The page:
Family Link is Google's solution for giving children under the age of 13 access to its services. Parents have to set up their kids' accounts and are responsible for what they do on the web and their phones. There are also control instruments that allow parents to impose restrictions like bedtime and daily app limit timers, and get an exact breakdown of what children are using their devices for. Needless to say, kids hate the service, and they're vocal about it: The Family Link app for kids has a staggering 1.4 rating average on the Play Store, as pointed out by our regular tipster Anthony (thanks!).
If the name Maple Media doesn't ring a bell, it might be time to put the Californian company on your watchlist. Over the past few years, the startup has purchased many popular Indie Android apps like the podcast player Player FM, the photo collage maker Pic Stitch, and a whole bunch of games.
According to a TechCrunch investigation, the company's goal is to optimize existing IAP revenue streams and add its advertising network to its purchases, all while optimizing the apps thanks to shared code and developer expertise across the lineup. It looks like the latest product to become part of Maple Media's portfolio is Klinker Apps' PulseSMS, a Pushbullet competitor focused on cross-platform text message synchronization.
Google, much like Portal's fictional Aperture Laboratories, engages in pretty much perpetual testing for... basically everything. Latest up on the A/B block is the in-app purchase interface. A handful of our readers are seeing a new dialog resting at the bottom of the screen, rather than Android's previous floating and centered confirmation.
Vector Unit has enjoyed a pretty good reputation on Android for a good while now. Not only have they released some pretty popular titles but they have also gone out of their way to support the Android platform more than most. Things like Play Games achievements, leaderboards, and cloud saving have all been a standard for the studio since their inception. Making sure to provide HID controller and Android TV support is also a big plus for them. When you take all of this into consideration, it is no surprise that they have gone on to perform exceedingly well, and deservedly so.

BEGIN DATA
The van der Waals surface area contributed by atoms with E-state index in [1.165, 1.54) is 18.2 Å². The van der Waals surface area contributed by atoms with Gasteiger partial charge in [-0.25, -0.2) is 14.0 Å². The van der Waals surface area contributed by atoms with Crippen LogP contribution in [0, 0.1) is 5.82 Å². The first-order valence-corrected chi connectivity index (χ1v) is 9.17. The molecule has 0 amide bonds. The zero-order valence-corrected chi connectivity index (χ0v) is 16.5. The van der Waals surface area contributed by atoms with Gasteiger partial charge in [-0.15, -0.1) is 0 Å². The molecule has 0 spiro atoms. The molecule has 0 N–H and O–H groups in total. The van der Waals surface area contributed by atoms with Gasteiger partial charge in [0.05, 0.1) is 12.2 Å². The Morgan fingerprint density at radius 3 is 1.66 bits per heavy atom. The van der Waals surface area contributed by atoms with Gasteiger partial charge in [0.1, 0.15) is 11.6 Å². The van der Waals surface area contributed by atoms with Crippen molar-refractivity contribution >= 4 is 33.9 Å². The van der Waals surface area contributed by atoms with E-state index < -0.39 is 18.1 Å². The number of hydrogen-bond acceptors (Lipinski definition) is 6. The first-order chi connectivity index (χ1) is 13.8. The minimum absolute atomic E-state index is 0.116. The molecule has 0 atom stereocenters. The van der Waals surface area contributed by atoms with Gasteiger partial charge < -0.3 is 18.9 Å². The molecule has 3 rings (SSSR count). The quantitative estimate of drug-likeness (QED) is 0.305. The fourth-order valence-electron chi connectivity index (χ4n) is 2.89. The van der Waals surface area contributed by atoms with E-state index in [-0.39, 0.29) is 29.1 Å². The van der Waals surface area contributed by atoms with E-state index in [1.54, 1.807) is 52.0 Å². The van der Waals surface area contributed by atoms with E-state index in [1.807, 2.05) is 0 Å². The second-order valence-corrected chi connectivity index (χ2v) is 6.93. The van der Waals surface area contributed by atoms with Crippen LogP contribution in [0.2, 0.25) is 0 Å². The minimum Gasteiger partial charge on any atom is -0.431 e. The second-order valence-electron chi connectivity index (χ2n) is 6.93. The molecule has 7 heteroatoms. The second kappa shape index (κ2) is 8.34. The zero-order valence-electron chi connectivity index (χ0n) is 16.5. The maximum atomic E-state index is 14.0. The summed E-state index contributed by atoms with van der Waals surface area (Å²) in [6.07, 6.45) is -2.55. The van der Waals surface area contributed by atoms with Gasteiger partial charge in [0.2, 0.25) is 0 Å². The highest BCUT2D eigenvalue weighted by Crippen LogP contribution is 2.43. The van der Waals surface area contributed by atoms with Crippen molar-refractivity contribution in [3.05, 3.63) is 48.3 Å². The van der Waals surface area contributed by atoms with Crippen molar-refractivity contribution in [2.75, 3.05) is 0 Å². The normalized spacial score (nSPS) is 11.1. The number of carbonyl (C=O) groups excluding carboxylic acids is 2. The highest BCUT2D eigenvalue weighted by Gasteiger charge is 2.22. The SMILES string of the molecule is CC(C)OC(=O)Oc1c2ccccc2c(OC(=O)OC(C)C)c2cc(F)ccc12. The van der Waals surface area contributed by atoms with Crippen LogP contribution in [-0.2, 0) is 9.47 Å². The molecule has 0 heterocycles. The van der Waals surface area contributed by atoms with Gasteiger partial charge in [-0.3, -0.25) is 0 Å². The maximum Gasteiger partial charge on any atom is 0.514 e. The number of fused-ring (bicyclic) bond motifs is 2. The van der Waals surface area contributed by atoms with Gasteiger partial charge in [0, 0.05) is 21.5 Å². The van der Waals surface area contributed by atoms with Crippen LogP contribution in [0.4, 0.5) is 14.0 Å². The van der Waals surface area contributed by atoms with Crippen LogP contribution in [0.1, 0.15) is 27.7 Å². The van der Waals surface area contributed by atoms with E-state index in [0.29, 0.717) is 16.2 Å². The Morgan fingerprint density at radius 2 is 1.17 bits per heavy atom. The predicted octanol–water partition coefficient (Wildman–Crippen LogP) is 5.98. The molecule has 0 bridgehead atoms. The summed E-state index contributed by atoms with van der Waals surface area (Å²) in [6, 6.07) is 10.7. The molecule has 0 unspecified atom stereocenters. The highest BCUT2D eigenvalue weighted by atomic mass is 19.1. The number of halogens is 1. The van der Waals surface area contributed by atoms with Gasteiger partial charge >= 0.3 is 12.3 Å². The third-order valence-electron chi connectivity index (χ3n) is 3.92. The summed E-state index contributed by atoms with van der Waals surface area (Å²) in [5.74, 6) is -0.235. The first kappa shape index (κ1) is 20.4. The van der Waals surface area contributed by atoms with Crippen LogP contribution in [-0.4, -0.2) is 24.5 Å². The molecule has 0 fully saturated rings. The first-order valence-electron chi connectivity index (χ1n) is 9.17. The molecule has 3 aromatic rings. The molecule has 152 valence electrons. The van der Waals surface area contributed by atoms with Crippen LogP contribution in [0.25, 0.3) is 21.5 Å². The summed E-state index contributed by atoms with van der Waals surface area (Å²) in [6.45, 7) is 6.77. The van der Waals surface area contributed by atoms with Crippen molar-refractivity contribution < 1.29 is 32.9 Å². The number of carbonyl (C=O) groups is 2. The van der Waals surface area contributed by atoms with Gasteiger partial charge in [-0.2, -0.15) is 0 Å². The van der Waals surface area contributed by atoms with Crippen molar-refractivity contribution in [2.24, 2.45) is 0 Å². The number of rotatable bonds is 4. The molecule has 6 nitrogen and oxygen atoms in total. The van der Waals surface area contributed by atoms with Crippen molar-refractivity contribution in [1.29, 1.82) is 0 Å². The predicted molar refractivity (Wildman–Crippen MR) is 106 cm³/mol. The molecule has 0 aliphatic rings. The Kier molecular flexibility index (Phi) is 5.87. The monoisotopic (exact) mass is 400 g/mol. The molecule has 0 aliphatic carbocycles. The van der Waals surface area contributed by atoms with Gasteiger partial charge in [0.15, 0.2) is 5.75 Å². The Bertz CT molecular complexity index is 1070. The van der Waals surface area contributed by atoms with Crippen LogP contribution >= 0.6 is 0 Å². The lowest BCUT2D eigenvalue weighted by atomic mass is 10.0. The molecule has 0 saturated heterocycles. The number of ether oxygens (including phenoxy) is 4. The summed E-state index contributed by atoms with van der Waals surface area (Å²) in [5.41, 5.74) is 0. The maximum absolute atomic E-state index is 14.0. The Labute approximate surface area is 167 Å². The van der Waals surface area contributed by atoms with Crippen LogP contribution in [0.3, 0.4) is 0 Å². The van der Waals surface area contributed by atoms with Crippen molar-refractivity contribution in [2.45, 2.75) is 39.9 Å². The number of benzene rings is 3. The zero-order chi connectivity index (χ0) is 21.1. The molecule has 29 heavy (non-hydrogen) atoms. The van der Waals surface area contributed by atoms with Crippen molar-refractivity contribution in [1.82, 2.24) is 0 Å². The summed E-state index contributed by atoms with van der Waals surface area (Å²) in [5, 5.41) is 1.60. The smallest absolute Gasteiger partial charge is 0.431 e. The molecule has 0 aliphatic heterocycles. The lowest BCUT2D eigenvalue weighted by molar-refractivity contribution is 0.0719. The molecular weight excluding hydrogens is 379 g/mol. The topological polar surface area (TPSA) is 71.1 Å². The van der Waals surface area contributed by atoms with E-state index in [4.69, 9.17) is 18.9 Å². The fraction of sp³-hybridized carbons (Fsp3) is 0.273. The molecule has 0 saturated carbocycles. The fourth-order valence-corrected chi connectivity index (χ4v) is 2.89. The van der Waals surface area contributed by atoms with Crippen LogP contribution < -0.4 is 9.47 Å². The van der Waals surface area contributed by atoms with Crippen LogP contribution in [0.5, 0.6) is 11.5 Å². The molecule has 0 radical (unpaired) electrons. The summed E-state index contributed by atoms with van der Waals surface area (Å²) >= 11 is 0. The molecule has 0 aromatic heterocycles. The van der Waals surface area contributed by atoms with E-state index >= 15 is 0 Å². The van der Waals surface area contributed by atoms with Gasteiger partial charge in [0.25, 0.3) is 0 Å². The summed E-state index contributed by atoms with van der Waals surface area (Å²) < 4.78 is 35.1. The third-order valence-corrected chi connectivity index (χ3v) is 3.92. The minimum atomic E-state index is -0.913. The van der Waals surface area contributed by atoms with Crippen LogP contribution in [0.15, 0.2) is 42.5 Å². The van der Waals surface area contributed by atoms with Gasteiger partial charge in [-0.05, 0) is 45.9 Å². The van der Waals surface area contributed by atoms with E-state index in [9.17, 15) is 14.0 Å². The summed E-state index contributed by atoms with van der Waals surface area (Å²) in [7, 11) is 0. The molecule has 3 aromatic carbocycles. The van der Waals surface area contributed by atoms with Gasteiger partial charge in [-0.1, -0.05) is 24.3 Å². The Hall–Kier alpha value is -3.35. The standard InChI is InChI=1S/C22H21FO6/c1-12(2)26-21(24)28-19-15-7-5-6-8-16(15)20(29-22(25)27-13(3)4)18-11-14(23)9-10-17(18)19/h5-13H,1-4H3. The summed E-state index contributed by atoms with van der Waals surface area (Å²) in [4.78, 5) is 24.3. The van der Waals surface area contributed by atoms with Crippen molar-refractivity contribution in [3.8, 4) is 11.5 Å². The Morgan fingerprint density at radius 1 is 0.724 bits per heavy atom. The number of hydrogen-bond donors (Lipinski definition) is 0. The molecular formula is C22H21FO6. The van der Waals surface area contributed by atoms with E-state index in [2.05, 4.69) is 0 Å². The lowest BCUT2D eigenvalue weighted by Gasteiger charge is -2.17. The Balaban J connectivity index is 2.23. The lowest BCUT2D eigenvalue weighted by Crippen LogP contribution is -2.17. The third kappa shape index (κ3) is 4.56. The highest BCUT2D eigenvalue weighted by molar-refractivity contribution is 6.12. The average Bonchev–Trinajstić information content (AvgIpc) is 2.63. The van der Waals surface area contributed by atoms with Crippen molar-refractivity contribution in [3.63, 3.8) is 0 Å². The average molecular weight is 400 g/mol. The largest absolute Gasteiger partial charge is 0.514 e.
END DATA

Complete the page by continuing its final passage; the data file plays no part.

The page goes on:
The Play Store team is killing us. Over the past couple of months, we've seen so many server-side tests for interface changes that we've lost track of them all, and which ones are official and which ones are still not available to everyone. Just today we discussed a significant improvement that could have apps and games show up separately on the Store, and now we're back with another change.
The in-app purchase dialog, the one that pops-up whenever you tap on a paid item inside an app or game, might be getting an overhaul soon. Instead of the old pop-up window showing up in the middle of the screen, this new IAP menu covers the bottom of the display and uses the Play Store's new shade of green along with a big Buy button akin to the new wide buttons in app listings on the Store.
The original Badland was a beautiful adventure game with interesting physics, gorgeous graphics, immersive soundtrack, and enough charm to land it on my personal list of 15 hauntingly beautiful dark and atmospheric games. The game was done so well that we forgave its late arrival on Android compared to iOS, applauded it for implementing cloud save and immersive mode for gameplay, and even lauded its implementation of free to play. This is a direct quote from Ryan's review of Badland:
You don't even have to drop any cash to play this game – 40 full levels for free?
Match-three games are inherently derivative at this point - there's only so much spin you can put on a genre so played-out that even your grandma is probably getting a bit bored swapping kitty cats for lollipops in a landscape best described as the pink-and-yellow paletted fever dream of a six-year-old. But if you're looking for yet another match-three indulgence that sits in at least one of the more desirable mid-outer circles of hell, you might enjoy the latest take on the genre from one of its earliest innovators, Pop Cap, in the form of Bejeweled Stars.
If you're an avid tabletop role playing game enthusiast, it's almost impossible that you haven't heard of Pathfinder. This re-organized variant of the Dungeons & Dragons ruleset, published by Paizo and supplemented with a huge variety of extra modules, literature, and lore, has quickly become one of the most popular tabletop RPGs on the market. The publisher has created a few satellite properties for Pathfinder, including novels, comic books, and a licensed card game called Pathfinder Adventure.
The last two Rayman games to grace Android, Rayman Jungle Run and Rayman Fiesta Run, are some of the best examples of the genre on the Play Store. Now the developers are branching out by bringing Rayman back to his platforming roots. The third game in the series, Rayman Adventures, allows for more direct control of the 2D characters as they run around the screen. That makes stages bigger and less linear, encouraging players to explore every nook and cranny. You know, like an adventure.
Most apps on the Play Store are free, and those that are paid usually cost somewhere between one and five dollars. The top price for applications and in-app purchases in the US version of the Play Store before today was $200 (which usually wasn't actually seen except for IAPs for freemium games). Last night, the Play Store developer support page for paid apps was updated, and in nearly every territory where paid apps are supported, the top limit was increased by two to three times.